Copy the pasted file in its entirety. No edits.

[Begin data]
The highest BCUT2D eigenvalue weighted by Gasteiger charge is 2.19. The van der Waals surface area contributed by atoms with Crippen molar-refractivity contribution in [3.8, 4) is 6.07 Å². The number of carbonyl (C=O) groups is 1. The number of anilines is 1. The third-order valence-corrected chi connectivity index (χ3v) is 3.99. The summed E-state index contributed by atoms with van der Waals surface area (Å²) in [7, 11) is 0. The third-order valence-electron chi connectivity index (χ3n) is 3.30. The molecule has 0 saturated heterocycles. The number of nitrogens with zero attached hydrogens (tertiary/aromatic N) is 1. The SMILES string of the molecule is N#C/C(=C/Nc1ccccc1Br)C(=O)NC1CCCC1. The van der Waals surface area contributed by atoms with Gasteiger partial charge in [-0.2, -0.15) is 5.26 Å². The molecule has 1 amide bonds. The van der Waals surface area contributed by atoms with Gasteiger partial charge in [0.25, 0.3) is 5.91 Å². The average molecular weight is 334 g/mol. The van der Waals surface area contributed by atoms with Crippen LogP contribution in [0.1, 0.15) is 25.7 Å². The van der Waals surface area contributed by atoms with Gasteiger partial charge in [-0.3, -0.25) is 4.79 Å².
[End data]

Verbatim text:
The highest BCUT2D eigenvalue weighted by Gasteiger charge is 2.19. The van der Waals surface area contributed by atoms with Crippen molar-refractivity contribution in [3.8, 4) is 6.07 Å². The number of carbonyl (C=O) groups is 1. The number of anilines is 1. The third-order valence-corrected chi connectivity index (χ3v) is 3.99. The summed E-state index contributed by atoms with van der Waals surface area (Å²) in [7, 11) is 0. The third-order valence-electron chi connectivity index (χ3n) is 3.30. The molecule has 0 saturated heterocycles. The number of nitrogens with zero attached hydrogens (tertiary/aromatic N) is 1. The SMILES string of the molecule is N#C/C(=C/Nc1ccccc1Br)C(=O)NC1CCCC1. The van der Waals surface area contributed by atoms with Gasteiger partial charge in [-0.2, -0.15) is 5.26 Å². The molecule has 1 amide bonds. The van der Waals surface area contributed by atoms with Gasteiger partial charge in [0.25, 0.3) is 5.91 Å². The average molecular weight is 334 g/mol. The van der Waals surface area contributed by atoms with Crippen LogP contribution in [0.1, 0.15) is 25.7 Å². The van der Waals surface area contributed by atoms with Gasteiger partial charge in [-0.3, -0.25) is 4.79 Å².